That thrift might follow fawning."

But he was not of the number. At the grand assizes of the future, posterity will award to the late chief justice of Indiana the white gloves of purity, in token of a lengthened term of public service in which justice was administered without fear, without favor, and without reproach. Judge Perkins died of paralysis of the brain, at his residence on West New York Street, Indianapolis, at midnight, December 17, 1879, in the sixty-ninth year of his age. He died full of years and honors. It will seldom fall to the lot of a single individual, in these feverish and changeful times, to fill a position of such high honor and trust in our state such a length of time. As is customary on the death of a member of the profession, a bar meeting was called, and, after appropriate remarks, the following memorial was reported by Governor Baker, as chairman of a special committee:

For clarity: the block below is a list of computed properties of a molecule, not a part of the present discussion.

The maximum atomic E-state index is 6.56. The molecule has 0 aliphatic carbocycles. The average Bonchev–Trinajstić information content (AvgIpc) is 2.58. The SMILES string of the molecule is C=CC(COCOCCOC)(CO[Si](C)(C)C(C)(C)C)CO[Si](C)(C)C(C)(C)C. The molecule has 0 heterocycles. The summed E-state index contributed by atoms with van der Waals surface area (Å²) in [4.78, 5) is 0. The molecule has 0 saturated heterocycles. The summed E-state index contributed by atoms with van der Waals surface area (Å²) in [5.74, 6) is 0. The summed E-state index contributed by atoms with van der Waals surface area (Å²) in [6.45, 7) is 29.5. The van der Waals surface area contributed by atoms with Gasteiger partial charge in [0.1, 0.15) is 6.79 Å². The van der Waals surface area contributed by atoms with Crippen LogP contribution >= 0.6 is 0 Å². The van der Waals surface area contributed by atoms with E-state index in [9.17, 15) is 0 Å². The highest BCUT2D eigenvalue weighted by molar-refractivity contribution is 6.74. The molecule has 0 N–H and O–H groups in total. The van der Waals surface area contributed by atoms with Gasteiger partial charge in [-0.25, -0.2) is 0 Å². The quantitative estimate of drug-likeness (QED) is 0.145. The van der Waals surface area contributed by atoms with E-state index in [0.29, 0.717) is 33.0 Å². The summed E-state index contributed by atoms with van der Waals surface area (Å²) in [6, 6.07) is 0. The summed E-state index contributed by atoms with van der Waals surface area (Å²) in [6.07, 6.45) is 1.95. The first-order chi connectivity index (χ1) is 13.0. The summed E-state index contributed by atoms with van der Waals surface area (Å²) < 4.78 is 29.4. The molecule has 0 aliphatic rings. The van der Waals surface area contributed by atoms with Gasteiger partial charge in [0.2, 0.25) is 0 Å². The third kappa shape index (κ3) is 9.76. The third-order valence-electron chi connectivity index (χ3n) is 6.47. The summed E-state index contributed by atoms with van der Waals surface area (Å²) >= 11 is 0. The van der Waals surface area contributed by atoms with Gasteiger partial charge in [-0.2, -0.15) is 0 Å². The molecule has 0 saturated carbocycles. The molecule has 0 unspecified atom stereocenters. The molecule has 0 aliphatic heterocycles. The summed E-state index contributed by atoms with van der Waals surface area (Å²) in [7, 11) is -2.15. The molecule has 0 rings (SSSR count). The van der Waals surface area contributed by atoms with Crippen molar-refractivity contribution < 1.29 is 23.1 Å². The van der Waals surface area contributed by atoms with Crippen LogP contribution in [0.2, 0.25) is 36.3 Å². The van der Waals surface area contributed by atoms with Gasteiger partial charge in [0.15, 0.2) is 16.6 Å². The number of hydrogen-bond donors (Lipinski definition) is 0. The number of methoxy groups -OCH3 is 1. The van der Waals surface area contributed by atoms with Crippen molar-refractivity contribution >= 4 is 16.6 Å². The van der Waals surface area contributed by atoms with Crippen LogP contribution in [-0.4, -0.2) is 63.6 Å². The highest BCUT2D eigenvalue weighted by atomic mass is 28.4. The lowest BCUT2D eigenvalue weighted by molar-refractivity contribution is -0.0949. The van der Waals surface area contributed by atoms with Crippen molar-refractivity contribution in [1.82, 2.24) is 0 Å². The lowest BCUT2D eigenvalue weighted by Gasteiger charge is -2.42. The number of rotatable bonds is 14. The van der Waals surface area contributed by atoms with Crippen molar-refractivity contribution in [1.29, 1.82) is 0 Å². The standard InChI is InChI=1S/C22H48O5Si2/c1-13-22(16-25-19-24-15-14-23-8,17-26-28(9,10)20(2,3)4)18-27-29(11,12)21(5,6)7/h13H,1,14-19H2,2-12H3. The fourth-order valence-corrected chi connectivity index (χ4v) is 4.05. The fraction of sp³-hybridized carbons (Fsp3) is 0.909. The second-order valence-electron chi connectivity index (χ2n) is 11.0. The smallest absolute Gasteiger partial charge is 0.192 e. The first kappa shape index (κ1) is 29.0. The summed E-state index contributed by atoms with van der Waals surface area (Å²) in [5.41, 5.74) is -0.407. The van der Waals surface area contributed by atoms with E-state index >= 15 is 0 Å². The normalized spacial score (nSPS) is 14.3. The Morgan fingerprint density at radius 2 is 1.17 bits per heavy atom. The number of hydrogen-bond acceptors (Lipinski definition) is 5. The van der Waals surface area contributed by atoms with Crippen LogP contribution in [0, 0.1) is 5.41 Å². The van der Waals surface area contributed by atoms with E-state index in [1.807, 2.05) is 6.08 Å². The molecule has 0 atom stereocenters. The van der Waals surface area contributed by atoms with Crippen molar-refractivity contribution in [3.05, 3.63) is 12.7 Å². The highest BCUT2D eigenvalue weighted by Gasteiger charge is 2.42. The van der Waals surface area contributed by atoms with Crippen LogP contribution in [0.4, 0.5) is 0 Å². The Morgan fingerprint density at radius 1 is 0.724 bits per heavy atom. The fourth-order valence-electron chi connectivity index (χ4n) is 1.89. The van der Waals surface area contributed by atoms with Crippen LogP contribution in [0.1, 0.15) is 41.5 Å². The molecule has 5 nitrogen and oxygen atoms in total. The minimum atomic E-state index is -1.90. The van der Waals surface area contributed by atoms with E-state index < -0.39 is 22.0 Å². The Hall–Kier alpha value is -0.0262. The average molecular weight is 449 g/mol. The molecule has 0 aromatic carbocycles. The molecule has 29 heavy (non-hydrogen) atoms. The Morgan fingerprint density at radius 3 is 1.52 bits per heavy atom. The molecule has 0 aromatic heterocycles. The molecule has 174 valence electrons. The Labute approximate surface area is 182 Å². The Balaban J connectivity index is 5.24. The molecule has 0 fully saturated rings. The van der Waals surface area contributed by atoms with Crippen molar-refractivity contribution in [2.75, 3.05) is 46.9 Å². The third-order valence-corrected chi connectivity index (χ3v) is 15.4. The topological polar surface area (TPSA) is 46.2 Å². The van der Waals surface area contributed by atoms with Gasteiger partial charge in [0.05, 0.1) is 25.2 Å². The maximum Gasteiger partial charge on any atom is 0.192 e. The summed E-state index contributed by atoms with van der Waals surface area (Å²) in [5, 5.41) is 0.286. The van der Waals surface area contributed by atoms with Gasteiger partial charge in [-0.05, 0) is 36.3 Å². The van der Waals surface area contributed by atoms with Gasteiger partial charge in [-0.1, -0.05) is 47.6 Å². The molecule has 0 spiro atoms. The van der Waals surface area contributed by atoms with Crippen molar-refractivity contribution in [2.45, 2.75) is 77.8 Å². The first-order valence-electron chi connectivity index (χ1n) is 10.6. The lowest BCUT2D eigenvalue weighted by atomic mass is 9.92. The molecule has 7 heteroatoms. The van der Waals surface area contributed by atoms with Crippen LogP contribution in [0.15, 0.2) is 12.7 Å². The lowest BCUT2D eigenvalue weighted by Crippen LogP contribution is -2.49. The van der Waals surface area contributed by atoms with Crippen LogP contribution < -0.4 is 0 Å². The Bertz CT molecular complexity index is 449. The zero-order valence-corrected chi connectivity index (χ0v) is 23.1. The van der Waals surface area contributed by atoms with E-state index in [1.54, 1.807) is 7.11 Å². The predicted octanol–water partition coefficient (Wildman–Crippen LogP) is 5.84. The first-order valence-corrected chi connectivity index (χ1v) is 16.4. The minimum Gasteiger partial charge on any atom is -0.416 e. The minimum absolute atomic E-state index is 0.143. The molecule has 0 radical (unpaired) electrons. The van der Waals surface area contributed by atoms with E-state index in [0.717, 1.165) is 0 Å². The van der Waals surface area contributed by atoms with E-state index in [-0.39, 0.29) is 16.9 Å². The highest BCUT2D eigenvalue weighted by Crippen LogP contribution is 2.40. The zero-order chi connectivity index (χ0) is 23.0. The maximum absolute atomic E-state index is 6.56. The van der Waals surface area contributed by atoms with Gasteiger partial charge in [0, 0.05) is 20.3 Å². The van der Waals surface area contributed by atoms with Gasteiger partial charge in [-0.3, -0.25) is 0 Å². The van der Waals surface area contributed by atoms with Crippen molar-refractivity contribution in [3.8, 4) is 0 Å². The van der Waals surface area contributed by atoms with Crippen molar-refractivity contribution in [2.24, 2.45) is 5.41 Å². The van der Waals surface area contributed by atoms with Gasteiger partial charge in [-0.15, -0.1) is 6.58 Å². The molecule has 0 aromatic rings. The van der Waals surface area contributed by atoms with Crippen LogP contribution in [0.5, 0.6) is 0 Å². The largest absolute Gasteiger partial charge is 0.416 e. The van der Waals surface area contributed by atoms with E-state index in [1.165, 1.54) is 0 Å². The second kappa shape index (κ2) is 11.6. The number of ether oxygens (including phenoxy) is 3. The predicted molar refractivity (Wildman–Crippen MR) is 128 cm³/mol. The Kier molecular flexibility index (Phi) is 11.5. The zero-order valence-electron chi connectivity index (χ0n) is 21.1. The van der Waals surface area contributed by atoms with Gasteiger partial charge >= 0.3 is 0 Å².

"Again, in the history of the state, death has entered the Supreme Court, and made vacant a seat upon its bench. The chief justice is dead. We meet to do suitable honor to the name and memory, and mourn the death, of Judge Perkins. His eminent success is an encouragement, his death an admonition. Endowed with strong and active faculties, he pursued the purposes of his life with fortitude and determination, and at the close of his career he stood among the distinguished of a profession in which distinction must be merited to be achieved. He was successful in life, and attained exalted position, and enjoyed the admiration and approval of his countrymen, not only because of his excellent natural endowments, but also because his faculties were cultivated and developed by diligent labor, and beautified by extensive and useful learning, and also because his motives were pure and his conduct upright. In this we have a lesson and an encouragement. The people gave him high honor, and made it as enduring as the laws and the records of the state. His name is forever interwoven in our judicial history. So long as society shall remain organized under the government of law, will the student of laws consult his opinions and decisions. Through coming generations will his labor and learning influence both the legislator and the judge. He was an able and faithful judge, and brought honor in our profession. We will cherish his memory. In his death we are admonished that no earthy distinction can defeat or postpone the inevitable hour."